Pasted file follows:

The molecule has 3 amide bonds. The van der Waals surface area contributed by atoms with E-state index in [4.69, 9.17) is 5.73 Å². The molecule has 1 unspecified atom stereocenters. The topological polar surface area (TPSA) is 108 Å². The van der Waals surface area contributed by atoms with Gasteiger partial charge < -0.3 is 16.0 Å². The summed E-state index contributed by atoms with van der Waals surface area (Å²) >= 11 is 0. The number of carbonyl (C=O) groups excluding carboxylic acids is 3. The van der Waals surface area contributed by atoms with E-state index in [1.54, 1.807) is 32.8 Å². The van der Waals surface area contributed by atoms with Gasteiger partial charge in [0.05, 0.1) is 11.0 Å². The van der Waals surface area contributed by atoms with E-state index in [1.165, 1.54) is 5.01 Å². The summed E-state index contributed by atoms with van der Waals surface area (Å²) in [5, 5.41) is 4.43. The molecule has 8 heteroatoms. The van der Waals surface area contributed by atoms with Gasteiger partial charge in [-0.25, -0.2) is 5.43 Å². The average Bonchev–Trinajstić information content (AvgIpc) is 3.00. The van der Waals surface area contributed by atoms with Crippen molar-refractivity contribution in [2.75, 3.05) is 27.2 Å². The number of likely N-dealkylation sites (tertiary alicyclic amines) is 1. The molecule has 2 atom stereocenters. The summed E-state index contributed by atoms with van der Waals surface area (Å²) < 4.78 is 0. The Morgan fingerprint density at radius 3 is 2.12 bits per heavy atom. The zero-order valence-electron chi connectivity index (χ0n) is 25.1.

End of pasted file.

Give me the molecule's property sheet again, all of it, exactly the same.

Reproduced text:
The molecule has 3 amide bonds. The van der Waals surface area contributed by atoms with E-state index in [4.69, 9.17) is 5.73 Å². The molecule has 1 unspecified atom stereocenters. The topological polar surface area (TPSA) is 108 Å². The van der Waals surface area contributed by atoms with Gasteiger partial charge < -0.3 is 16.0 Å². The summed E-state index contributed by atoms with van der Waals surface area (Å²) >= 11 is 0. The number of carbonyl (C=O) groups excluding carboxylic acids is 3. The van der Waals surface area contributed by atoms with E-state index in [1.54, 1.807) is 32.8 Å². The van der Waals surface area contributed by atoms with Gasteiger partial charge in [0.05, 0.1) is 11.0 Å². The van der Waals surface area contributed by atoms with E-state index in [1.165, 1.54) is 5.01 Å². The summed E-state index contributed by atoms with van der Waals surface area (Å²) in [5, 5.41) is 4.43. The molecule has 8 heteroatoms. The van der Waals surface area contributed by atoms with Gasteiger partial charge in [-0.25, -0.2) is 5.43 Å². The average Bonchev–Trinajstić information content (AvgIpc) is 3.00. The van der Waals surface area contributed by atoms with Crippen molar-refractivity contribution in [2.75, 3.05) is 27.2 Å². The number of likely N-dealkylation sites (tertiary alicyclic amines) is 1. The molecule has 2 atom stereocenters. The summed E-state index contributed by atoms with van der Waals surface area (Å²) < 4.78 is 0. The Morgan fingerprint density at radius 3 is 2.12 bits per heavy atom. The zero-order valence-electron chi connectivity index (χ0n) is 25.1.